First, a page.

4. Customers drive digital transformation, so differentiate with best-in-class technology
Consumer demand is quite predictable in that the majority of customers prize increased stability, accessibility, flexibility and efficiency above all else when accessing services, data and content. Businesses know this, but decision makers still confess that their organisations could and should be innovating more and six in 10 businesses globally are not meeting customer demands for high-quality products and services. Customers are the number one driver behind digital transformation and it is in meeting and exceeding their needs that businesses will excel.
5. Enable investment in digital transformation through smart budget management
A third of businesses blame a lack of budget and resources for stymied transformation efforts, but there is still money coming in, as 67 per cent of respondents report a superlative revenue of $500m to $50bn. The data also offers an explanation – of the participants, only 41 per cent of organisations credit the board with having driven digital transformation, potentially signalling a lack of commitment from business leaders themselves. Where decision makers are not making the right decisions, it’s important that key influencers within the company come together to communicate the benefits of a modern digital strategy.
Transforming to new school thinking
We’ve established that long-running businesses of all sizes have serious concerns about competition from small, agile, digital start-ups, but the evidence suggests that many are sabotaging their own chances of survival by delaying digital transformation within their own organisations. At least part of this apprehension stems from a need to see disruptive technologies prove themselves in the market. The only problem here is that by the time innovative new solutions and strategies go mainstream, they have already been overtaken by the next big thing in development – meaning that again, digital start-ups speed ahead, taking advantage of younger technologies.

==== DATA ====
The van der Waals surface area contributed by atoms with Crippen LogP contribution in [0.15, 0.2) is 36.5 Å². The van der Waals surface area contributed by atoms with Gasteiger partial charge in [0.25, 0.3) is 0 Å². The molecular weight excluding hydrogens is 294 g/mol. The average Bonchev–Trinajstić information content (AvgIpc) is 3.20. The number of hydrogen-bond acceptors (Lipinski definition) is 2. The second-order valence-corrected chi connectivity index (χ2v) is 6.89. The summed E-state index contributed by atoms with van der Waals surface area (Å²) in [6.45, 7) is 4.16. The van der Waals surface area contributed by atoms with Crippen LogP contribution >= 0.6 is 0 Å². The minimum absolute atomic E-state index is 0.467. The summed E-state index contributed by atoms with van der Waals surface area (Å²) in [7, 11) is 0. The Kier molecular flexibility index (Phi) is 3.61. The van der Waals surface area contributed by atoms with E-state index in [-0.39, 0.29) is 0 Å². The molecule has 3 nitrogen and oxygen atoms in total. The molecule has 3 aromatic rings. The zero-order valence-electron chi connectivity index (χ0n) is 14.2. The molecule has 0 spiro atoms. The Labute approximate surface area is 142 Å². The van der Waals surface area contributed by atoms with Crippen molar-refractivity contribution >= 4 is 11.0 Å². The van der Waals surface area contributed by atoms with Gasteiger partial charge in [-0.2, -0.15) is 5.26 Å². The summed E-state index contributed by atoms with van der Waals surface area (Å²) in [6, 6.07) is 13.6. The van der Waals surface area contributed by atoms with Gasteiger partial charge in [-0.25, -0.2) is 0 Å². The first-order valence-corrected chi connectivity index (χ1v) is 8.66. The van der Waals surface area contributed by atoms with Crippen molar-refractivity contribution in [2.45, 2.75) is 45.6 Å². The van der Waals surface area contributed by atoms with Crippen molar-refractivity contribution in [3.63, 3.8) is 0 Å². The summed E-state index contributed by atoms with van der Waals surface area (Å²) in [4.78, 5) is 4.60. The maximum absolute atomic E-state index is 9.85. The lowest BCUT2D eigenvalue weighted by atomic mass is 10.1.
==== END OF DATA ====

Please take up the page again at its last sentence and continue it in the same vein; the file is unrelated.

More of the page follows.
There are ways around this. It’s possible to accelerate the adoption of new technologies through third party IT partners. Often the nature of the relationships between business leaders and service providers or consultants provides a quicker route to acceptance and implementation of a modern digital strategy. The key is to demonstrate the business benefits up front. If you can leverage a relationship with a trusted adviser, the process becomes much simpler and yields faster, better results and the time constraints no longer appear so daunting.
It’s clear that the gap between the views of employees and business leaders regarding digital transformation in their own organisation and actual implementation is creating a significant obstacle to progress. To deliver best-in-class products and services, businesses can no longer afford to wait to implement new technologies. Where additional barriers are created by decision makers, IT leaders will need to collaborate with trusted enterprise IT partners whose advice can more effectively resonate with the c-suite.
Eric Velfre, Senior Vice President, Compute & Networking Division EMEA at Dell EMC